Turkey bank defies Erdogan to hold rates

After several years of surging growth, the Turkish economy has entered a phase of weakness with meagre expansion of 1.7 percent

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Turkey's central bank on Wednesday kept its main interest rates unchanged, defying pressure from President Recep Tayyip Erdogan for a cut to stimulate flagging growth.

The bank said in a statement after its latest monetary policy meeting that the one-week repurchase rate would remain at 8.25 percent, the marginal funding rate at 11.25 percent and the overnight borrowing rate at 7.50 percent.


Its meeting came after the Turkish lira hit all time lows in value against the dollar on December 15 and 16 amid concerns about political instability in Turkey and the risk of spillover from the collapse of the Russian ruble.

After several years of surging growth, the Turkish economy has entered a phase of weakness with meagre expansion of 1.7 percent recorded in the third quarter.

Erdogan had on Saturday made a new call for a rate cut from the central bank -- which is nominally independent and is well respected by markets -- and called the high interest rates an "atrocity".

"We need to bring down interest rates to encourage investors," he said.

"Despite low interest rates of around 1 percent in the U.S., Europe and Japan, the (Turkish) central bank's interest rates can go up to around 13 percent," he complained.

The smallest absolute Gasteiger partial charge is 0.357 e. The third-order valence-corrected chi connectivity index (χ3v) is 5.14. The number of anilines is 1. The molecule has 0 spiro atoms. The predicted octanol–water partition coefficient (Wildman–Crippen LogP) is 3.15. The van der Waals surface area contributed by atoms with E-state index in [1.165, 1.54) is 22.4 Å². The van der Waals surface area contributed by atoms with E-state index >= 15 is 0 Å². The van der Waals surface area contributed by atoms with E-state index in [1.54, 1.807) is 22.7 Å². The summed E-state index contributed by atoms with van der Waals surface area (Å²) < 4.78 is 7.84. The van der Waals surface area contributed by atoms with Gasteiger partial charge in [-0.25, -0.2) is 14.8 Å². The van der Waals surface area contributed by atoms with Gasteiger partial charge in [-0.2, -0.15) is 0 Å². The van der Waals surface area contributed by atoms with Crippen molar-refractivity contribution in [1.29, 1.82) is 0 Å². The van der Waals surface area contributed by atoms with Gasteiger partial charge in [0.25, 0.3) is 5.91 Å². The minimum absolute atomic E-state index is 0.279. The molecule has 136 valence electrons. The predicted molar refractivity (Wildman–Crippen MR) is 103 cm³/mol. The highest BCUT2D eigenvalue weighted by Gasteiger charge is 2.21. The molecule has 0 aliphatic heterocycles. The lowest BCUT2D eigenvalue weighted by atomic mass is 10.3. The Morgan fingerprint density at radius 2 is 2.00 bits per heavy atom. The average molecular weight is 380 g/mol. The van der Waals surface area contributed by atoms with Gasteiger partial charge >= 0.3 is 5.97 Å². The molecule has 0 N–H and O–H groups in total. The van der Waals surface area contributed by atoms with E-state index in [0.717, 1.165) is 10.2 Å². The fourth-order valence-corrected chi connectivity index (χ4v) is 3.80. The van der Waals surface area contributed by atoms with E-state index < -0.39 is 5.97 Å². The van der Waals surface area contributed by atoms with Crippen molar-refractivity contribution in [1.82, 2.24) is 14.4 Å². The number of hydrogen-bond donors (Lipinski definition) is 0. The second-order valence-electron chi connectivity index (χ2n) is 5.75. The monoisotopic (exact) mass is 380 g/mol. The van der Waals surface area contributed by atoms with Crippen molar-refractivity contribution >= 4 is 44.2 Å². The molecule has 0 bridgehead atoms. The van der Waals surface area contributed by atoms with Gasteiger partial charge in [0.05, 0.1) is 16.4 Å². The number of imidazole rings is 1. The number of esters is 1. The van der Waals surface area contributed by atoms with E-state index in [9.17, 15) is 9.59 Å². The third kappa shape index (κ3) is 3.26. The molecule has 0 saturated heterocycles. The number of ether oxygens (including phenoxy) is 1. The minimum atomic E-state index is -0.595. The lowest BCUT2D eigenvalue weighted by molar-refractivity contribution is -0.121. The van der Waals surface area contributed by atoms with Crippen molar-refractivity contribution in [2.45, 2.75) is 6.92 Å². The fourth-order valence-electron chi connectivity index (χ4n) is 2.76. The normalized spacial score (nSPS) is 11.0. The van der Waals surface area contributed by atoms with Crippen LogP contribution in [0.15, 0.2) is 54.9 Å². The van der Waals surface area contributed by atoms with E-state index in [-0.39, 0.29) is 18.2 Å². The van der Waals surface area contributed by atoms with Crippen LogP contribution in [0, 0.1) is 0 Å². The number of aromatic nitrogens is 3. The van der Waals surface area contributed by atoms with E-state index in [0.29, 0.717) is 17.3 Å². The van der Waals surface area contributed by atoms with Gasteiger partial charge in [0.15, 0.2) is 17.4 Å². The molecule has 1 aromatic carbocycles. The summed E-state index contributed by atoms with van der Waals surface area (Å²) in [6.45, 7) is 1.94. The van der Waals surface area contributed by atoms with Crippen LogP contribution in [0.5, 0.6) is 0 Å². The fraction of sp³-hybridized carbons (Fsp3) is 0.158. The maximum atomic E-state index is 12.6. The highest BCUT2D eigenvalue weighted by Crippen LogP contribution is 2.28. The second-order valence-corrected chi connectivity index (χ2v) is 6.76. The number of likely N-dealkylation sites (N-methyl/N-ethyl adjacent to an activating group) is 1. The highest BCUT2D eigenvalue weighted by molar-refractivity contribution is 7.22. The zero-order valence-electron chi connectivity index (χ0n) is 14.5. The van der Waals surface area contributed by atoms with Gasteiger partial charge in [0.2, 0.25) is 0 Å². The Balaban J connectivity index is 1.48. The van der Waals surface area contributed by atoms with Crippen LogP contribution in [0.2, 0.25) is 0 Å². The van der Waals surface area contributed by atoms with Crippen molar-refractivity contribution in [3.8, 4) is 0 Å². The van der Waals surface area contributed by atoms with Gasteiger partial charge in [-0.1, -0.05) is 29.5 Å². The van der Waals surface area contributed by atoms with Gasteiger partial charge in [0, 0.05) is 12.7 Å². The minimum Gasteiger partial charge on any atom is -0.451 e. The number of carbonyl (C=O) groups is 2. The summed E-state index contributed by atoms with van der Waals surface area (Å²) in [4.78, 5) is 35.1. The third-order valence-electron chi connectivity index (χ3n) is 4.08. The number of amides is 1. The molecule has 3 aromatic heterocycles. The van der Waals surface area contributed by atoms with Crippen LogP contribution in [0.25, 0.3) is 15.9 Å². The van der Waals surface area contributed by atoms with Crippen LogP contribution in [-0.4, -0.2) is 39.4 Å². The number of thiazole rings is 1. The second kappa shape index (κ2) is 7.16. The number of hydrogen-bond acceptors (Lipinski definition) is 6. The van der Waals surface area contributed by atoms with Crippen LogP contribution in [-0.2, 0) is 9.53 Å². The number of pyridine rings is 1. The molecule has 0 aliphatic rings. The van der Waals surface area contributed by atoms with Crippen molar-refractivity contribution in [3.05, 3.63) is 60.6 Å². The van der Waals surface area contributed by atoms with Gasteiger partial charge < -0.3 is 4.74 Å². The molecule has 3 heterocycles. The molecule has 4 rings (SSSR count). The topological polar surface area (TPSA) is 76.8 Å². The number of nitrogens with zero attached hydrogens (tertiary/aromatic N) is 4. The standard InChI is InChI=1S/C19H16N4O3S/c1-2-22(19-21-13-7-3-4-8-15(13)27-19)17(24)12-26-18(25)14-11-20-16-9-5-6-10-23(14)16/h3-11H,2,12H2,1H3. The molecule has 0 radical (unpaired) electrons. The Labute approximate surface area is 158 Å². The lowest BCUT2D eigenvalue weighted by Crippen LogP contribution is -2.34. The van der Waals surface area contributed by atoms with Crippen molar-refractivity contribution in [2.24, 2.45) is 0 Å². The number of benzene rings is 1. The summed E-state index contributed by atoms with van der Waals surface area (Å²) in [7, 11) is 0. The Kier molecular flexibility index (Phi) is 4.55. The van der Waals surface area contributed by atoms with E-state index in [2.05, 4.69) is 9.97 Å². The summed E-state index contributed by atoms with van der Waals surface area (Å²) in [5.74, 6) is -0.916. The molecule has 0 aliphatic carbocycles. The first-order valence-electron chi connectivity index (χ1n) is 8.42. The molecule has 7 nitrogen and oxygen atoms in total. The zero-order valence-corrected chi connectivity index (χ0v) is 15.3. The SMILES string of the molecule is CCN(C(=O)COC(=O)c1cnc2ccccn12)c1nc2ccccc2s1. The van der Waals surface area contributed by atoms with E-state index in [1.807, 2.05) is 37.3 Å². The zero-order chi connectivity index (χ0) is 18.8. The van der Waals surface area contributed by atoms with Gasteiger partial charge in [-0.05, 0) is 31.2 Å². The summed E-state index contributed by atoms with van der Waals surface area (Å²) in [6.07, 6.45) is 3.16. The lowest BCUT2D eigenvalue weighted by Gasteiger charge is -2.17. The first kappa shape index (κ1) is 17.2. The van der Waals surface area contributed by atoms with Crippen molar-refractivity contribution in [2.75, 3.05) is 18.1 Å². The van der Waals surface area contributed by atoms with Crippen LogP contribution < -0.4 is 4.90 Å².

"This is an atrocity. To be honest, I did my best but this is one of the areas where I failed to succeed," added the combative president.

In its accompanying statement, the central bank acknowledged the weaknesses in economic activity but indicated it remained concerned about inflation which ticked up to 9.15 percent year-on-year in November.

"External demand remains weak, while the contribution of domestic demand to growth is at moderate levels," it said.

But it added that the "tight monetary policy stance will be maintained... until there is a significant improvement in the inflation outlook."

London-based consultancy Capital Economics said it was possible that interest rate cuts could start to be discussed given the weakness of domestic demand and the prospect of lower oil prices taking the heat out of inflation.

But it added the Turkish rates will likely need to stay high due to the stubborn inflation, the large current account deficit and the continued volatility of the lira.

"If anything... interest rate hikes look more likely than rate cuts," said economist William Jackson, forecasting that headline rates would remain at their current levels throughout next year.

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